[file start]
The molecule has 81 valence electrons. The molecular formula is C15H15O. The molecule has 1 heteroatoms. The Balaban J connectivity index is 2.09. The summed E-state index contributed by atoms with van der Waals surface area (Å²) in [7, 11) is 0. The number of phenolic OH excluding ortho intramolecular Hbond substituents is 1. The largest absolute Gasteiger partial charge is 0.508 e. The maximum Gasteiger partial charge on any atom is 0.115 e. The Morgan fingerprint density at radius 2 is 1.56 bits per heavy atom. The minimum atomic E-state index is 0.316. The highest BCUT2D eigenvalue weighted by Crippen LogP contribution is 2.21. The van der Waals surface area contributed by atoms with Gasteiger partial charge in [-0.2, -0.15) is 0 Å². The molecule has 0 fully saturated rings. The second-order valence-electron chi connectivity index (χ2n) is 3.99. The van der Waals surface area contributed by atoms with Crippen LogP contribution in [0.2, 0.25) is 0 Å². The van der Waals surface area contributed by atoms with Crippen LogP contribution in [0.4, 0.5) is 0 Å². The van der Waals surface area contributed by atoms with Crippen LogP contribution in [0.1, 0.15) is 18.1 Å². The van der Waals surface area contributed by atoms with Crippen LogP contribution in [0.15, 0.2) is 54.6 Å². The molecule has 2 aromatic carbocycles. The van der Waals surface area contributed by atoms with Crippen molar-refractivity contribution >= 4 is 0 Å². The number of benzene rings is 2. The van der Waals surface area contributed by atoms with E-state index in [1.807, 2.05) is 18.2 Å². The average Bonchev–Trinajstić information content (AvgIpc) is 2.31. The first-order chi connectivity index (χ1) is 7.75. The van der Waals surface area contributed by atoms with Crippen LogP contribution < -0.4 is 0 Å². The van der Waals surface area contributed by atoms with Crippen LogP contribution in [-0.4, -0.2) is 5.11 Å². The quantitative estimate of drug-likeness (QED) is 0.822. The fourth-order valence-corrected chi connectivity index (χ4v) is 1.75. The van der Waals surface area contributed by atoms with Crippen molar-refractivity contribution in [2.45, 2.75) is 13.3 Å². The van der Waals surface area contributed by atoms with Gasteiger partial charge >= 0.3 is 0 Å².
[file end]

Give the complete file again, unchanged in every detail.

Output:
The molecule has 81 valence electrons. The molecular formula is C15H15O. The molecule has 1 heteroatoms. The Balaban J connectivity index is 2.09. The summed E-state index contributed by atoms with van der Waals surface area (Å²) in [7, 11) is 0. The number of phenolic OH excluding ortho intramolecular Hbond substituents is 1. The largest absolute Gasteiger partial charge is 0.508 e. The maximum Gasteiger partial charge on any atom is 0.115 e. The Morgan fingerprint density at radius 2 is 1.56 bits per heavy atom. The minimum atomic E-state index is 0.316. The highest BCUT2D eigenvalue weighted by Crippen LogP contribution is 2.21. The van der Waals surface area contributed by atoms with Gasteiger partial charge in [-0.2, -0.15) is 0 Å². The molecule has 0 fully saturated rings. The second-order valence-electron chi connectivity index (χ2n) is 3.99. The van der Waals surface area contributed by atoms with Crippen LogP contribution in [0.2, 0.25) is 0 Å². The van der Waals surface area contributed by atoms with Crippen LogP contribution in [0.4, 0.5) is 0 Å². The van der Waals surface area contributed by atoms with Crippen LogP contribution in [0.1, 0.15) is 18.1 Å². The van der Waals surface area contributed by atoms with Crippen LogP contribution in [0.15, 0.2) is 54.6 Å². The molecule has 2 aromatic carbocycles. The van der Waals surface area contributed by atoms with Crippen molar-refractivity contribution >= 4 is 0 Å². The number of benzene rings is 2. The van der Waals surface area contributed by atoms with E-state index in [1.807, 2.05) is 18.2 Å². The average Bonchev–Trinajstić information content (AvgIpc) is 2.31. The first-order chi connectivity index (χ1) is 7.75. The van der Waals surface area contributed by atoms with Crippen LogP contribution < -0.4 is 0 Å². The van der Waals surface area contributed by atoms with Crippen LogP contribution in [-0.4, -0.2) is 5.11 Å². The quantitative estimate of drug-likeness (QED) is 0.822. The fourth-order valence-corrected chi connectivity index (χ4v) is 1.75. The van der Waals surface area contributed by atoms with Crippen molar-refractivity contribution in [2.45, 2.75) is 13.3 Å². The van der Waals surface area contributed by atoms with Gasteiger partial charge >= 0.3 is 0 Å².